Ten Years After 9/11: the Structure and Use of Intelligence Units in Local Policing
The events of September 11, 2001 marked a paradigm shift in the strategy within all levels of law enforcement in the United States. Intelligence became the watchword of the day and with it, the movement to incorporate strategic and tactical information in daily policing. Yet while the philosophy was clear, the method and manner to which agencies were left to achieve these goals was much less designed. The federal government allocated funds to assist help agencies incorporate an intelligence function in their daily operations but which agencies and to what degree remains unclear even today. This study seeks to determine the current state of use of intelligence in municipal law enforcement agencies in the State of Texas ten years after 9/11. Through use of a survey, it assesses the frequency of use of intelligence units in local police departments in the State of Texas, identifies commonalities in their structure, and determines the state of their effectiveness.
Is There Justice in Mercy? the Retributive Philosophies of Executive Clemency
Executive clemency is assumed to be a mechanism to correct miscarriages of justice brought about by the criminal justice system, yet little empirical research exists to confirm this assumption. This research study examined the types of rationales cited in 799 cases of executive clemency from six states from 2005 to 2012. Rationales based upon retributive philosophies, in which a miscarriage of justice was cited, were further analyzed. This analysis revealed that only seven percent of all clemency decisions from the examined states cited retributive rationales. Of the fifty-six grants of clemency that cited retributive rationales, most were granted in the forms of pardons. The analysis indicated that executive clemency is utilized as a mechanism to correct injustices, specifically in cases of innocence. This study concludes with a discussion of policy implications and the reliance on executive clemency as a fail-safe to the criminal justice system.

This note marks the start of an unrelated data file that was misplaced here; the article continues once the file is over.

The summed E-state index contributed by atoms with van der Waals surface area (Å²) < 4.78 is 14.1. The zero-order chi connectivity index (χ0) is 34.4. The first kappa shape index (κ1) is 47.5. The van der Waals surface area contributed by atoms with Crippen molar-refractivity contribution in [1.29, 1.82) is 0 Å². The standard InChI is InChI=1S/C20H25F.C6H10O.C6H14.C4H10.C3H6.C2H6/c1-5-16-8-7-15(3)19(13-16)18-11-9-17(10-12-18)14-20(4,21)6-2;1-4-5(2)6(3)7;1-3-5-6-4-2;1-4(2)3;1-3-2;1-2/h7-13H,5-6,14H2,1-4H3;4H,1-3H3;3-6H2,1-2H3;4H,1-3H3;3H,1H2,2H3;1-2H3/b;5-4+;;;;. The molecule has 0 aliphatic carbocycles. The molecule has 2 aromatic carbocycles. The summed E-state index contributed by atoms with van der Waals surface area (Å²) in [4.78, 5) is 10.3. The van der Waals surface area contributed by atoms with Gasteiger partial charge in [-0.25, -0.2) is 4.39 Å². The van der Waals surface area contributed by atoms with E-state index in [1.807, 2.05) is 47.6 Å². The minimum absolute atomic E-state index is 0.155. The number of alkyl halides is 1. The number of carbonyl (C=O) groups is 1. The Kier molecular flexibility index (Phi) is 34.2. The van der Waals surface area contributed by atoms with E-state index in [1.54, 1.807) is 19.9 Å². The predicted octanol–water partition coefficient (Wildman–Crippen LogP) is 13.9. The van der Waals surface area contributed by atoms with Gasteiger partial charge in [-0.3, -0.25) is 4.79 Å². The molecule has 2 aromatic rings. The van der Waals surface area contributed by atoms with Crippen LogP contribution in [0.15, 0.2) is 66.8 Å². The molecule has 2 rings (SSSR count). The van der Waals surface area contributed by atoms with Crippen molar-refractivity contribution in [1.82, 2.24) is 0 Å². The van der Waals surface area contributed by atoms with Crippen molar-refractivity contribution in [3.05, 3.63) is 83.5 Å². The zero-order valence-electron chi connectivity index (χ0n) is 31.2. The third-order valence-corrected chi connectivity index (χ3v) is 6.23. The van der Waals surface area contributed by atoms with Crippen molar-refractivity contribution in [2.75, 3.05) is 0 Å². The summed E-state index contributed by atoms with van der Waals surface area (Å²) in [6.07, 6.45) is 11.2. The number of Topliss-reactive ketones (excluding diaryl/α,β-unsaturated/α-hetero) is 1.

Recidivism Among Juvenile Sex Offenders in Texas
Juvenile sex offenders represent a serious and violent group of delinquents. Despite the severity of their crimes, the literature focusing on risk factors that influence recidivism and the types of re-arrest after incarceration is lacking. This research study examined 499 determinately sentenced juvenile sex offenders that were released from the Texas Juvenile Justice Department. This sample was then followed for three years upon their release. This analysis revealed that 51.5 percent were re-arrested for any offense while 45.91 percent were re-arrested for a felony offense. This study identified a number of risk factors relative to JSO recidivism. These factors include having a history of emotional abuse, race being African American, being gang affiliated, having a larger number of previous adjudications, and having higher counts of institutional misconduct infractions. Those JSOs older at intake and release, and those who were incarcerated for longer periods of time were less likely to re-offend upon release. Lastly, this study ends with suggestions for future research as well as policy implications geared toward juvenile sex offenders.